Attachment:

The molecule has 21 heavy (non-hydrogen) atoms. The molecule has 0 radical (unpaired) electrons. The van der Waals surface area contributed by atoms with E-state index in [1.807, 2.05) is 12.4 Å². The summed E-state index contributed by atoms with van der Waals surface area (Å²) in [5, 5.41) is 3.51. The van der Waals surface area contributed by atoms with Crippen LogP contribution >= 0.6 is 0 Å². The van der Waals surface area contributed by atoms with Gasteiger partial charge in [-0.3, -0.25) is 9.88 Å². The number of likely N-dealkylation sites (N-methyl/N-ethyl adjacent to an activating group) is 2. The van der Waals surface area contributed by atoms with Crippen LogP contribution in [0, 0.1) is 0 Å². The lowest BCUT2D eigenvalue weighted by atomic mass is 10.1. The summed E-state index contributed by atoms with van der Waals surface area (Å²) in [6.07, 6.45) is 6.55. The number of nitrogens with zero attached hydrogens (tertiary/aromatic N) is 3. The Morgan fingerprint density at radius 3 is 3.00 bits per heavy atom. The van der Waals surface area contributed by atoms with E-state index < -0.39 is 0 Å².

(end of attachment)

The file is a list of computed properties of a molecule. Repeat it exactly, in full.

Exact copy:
The molecule has 21 heavy (non-hydrogen) atoms. The molecule has 0 radical (unpaired) electrons. The van der Waals surface area contributed by atoms with E-state index in [1.807, 2.05) is 12.4 Å². The summed E-state index contributed by atoms with van der Waals surface area (Å²) in [5, 5.41) is 3.51. The van der Waals surface area contributed by atoms with Crippen LogP contribution >= 0.6 is 0 Å². The van der Waals surface area contributed by atoms with Gasteiger partial charge in [-0.3, -0.25) is 9.88 Å². The number of likely N-dealkylation sites (N-methyl/N-ethyl adjacent to an activating group) is 2. The van der Waals surface area contributed by atoms with Crippen LogP contribution in [0, 0.1) is 0 Å². The lowest BCUT2D eigenvalue weighted by atomic mass is 10.1. The summed E-state index contributed by atoms with van der Waals surface area (Å²) in [6.07, 6.45) is 6.55. The number of nitrogens with zero attached hydrogens (tertiary/aromatic N) is 3. The Morgan fingerprint density at radius 3 is 3.00 bits per heavy atom. The van der Waals surface area contributed by atoms with E-state index < -0.39 is 0 Å².